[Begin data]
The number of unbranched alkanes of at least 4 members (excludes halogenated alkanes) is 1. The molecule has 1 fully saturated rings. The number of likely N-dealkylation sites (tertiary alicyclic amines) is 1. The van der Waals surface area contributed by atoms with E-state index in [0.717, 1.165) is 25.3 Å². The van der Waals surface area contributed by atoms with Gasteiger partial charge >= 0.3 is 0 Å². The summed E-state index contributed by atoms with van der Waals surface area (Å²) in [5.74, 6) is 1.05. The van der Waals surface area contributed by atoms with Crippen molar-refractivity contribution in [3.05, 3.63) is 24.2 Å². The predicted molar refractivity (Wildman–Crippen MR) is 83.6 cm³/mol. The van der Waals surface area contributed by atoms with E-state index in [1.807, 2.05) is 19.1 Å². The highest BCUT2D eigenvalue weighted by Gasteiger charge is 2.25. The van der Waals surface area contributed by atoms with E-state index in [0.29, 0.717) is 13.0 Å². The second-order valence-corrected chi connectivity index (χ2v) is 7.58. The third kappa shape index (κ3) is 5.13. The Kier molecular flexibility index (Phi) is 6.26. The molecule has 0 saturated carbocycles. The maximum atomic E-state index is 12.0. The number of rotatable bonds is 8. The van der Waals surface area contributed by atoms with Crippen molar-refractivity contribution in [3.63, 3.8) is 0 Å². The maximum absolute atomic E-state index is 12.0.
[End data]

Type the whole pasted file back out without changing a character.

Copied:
The number of unbranched alkanes of at least 4 members (excludes halogenated alkanes) is 1. The molecule has 1 fully saturated rings. The number of likely N-dealkylation sites (tertiary alicyclic amines) is 1. The van der Waals surface area contributed by atoms with E-state index in [0.717, 1.165) is 25.3 Å². The van der Waals surface area contributed by atoms with Gasteiger partial charge >= 0.3 is 0 Å². The summed E-state index contributed by atoms with van der Waals surface area (Å²) in [5.74, 6) is 1.05. The van der Waals surface area contributed by atoms with Crippen molar-refractivity contribution in [3.05, 3.63) is 24.2 Å². The predicted molar refractivity (Wildman–Crippen MR) is 83.6 cm³/mol. The van der Waals surface area contributed by atoms with E-state index in [1.807, 2.05) is 19.1 Å². The highest BCUT2D eigenvalue weighted by Gasteiger charge is 2.25. The van der Waals surface area contributed by atoms with E-state index in [0.29, 0.717) is 13.0 Å². The second-order valence-corrected chi connectivity index (χ2v) is 7.58. The third kappa shape index (κ3) is 5.13. The Kier molecular flexibility index (Phi) is 6.26. The molecule has 0 saturated carbocycles. The maximum atomic E-state index is 12.0. The number of rotatable bonds is 8. The van der Waals surface area contributed by atoms with Crippen molar-refractivity contribution in [3.63, 3.8) is 0 Å². The maximum absolute atomic E-state index is 12.0.